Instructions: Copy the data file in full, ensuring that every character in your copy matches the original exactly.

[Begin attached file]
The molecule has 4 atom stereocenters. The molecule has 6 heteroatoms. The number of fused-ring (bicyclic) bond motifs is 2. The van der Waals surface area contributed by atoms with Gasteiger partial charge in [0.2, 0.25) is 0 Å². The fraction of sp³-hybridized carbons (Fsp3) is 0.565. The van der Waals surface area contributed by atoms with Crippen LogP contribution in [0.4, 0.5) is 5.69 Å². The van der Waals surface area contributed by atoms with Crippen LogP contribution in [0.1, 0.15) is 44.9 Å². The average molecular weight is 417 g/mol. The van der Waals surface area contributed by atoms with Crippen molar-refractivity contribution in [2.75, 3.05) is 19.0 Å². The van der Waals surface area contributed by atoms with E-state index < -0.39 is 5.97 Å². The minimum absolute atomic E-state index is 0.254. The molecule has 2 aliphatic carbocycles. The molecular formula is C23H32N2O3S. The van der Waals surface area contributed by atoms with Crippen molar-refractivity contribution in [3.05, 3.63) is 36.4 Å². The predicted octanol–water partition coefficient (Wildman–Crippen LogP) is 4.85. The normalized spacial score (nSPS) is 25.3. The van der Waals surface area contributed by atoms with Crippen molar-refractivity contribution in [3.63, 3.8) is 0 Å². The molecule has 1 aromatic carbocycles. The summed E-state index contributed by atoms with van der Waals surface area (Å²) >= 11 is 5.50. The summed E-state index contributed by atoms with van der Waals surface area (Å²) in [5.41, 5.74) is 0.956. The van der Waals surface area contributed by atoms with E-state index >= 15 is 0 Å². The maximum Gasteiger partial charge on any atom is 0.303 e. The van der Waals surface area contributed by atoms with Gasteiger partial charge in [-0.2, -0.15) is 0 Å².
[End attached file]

The molecule has 4 atom stereocenters. The molecule has 6 heteroatoms. The number of fused-ring (bicyclic) bond motifs is 2. The van der Waals surface area contributed by atoms with Gasteiger partial charge in [0.2, 0.25) is 0 Å². The fraction of sp³-hybridized carbons (Fsp3) is 0.565. The van der Waals surface area contributed by atoms with Crippen LogP contribution in [0.4, 0.5) is 5.69 Å². The van der Waals surface area contributed by atoms with Crippen LogP contribution in [0.1, 0.15) is 44.9 Å². The average molecular weight is 417 g/mol. The van der Waals surface area contributed by atoms with Crippen molar-refractivity contribution in [2.75, 3.05) is 19.0 Å². The van der Waals surface area contributed by atoms with E-state index < -0.39 is 5.97 Å². The minimum absolute atomic E-state index is 0.254. The molecule has 2 aliphatic carbocycles. The molecular formula is C23H32N2O3S. The van der Waals surface area contributed by atoms with Crippen molar-refractivity contribution in [3.05, 3.63) is 36.4 Å². The predicted octanol–water partition coefficient (Wildman–Crippen LogP) is 4.85. The normalized spacial score (nSPS) is 25.3. The van der Waals surface area contributed by atoms with Crippen molar-refractivity contribution in [3.63, 3.8) is 0 Å². The molecule has 1 aromatic carbocycles. The summed E-state index contributed by atoms with van der Waals surface area (Å²) >= 11 is 5.50. The summed E-state index contributed by atoms with van der Waals surface area (Å²) in [5.41, 5.74) is 0.956. The van der Waals surface area contributed by atoms with E-state index >= 15 is 0 Å². The maximum Gasteiger partial charge on any atom is 0.303 e. The van der Waals surface area contributed by atoms with Gasteiger partial charge in [-0.2, -0.15) is 0 Å².